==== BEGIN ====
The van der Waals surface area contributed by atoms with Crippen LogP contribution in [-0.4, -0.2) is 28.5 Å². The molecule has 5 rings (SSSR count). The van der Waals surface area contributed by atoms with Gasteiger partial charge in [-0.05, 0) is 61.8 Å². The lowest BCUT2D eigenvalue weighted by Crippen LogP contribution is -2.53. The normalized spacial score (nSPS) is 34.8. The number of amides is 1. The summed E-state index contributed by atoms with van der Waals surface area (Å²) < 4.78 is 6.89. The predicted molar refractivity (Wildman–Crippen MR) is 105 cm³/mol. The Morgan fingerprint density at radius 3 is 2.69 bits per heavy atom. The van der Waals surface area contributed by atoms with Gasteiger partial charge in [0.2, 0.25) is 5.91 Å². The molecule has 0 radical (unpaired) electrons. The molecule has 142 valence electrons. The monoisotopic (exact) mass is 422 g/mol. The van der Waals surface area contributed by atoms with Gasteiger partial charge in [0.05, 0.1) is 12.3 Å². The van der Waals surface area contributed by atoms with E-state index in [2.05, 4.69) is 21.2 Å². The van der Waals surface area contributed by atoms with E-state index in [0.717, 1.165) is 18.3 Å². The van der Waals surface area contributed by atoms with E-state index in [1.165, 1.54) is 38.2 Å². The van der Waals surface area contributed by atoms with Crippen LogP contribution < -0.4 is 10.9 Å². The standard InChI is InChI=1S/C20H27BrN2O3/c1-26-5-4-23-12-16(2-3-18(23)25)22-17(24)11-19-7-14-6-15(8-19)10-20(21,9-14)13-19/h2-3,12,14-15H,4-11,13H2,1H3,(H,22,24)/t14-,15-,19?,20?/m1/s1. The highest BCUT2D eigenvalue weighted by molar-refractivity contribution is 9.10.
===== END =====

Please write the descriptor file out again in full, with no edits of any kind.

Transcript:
The van der Waals surface area contributed by atoms with Crippen LogP contribution in [-0.4, -0.2) is 28.5 Å². The molecule has 5 rings (SSSR count). The van der Waals surface area contributed by atoms with Gasteiger partial charge in [-0.05, 0) is 61.8 Å². The lowest BCUT2D eigenvalue weighted by Crippen LogP contribution is -2.53. The normalized spacial score (nSPS) is 34.8. The number of amides is 1. The summed E-state index contributed by atoms with van der Waals surface area (Å²) < 4.78 is 6.89. The predicted molar refractivity (Wildman–Crippen MR) is 105 cm³/mol. The Morgan fingerprint density at radius 3 is 2.69 bits per heavy atom. The van der Waals surface area contributed by atoms with Gasteiger partial charge in [0.2, 0.25) is 5.91 Å². The molecule has 0 radical (unpaired) electrons. The molecule has 142 valence electrons. The monoisotopic (exact) mass is 422 g/mol. The van der Waals surface area contributed by atoms with Gasteiger partial charge in [0.05, 0.1) is 12.3 Å². The van der Waals surface area contributed by atoms with E-state index in [2.05, 4.69) is 21.2 Å². The van der Waals surface area contributed by atoms with E-state index in [0.717, 1.165) is 18.3 Å². The van der Waals surface area contributed by atoms with E-state index in [1.165, 1.54) is 38.2 Å². The van der Waals surface area contributed by atoms with Crippen LogP contribution < -0.4 is 10.9 Å². The standard InChI is InChI=1S/C20H27BrN2O3/c1-26-5-4-23-12-16(2-3-18(23)25)22-17(24)11-19-7-14-6-15(8-19)10-20(21,9-14)13-19/h2-3,12,14-15H,4-11,13H2,1H3,(H,22,24)/t14-,15-,19?,20?/m1/s1. The highest BCUT2D eigenvalue weighted by molar-refractivity contribution is 9.10.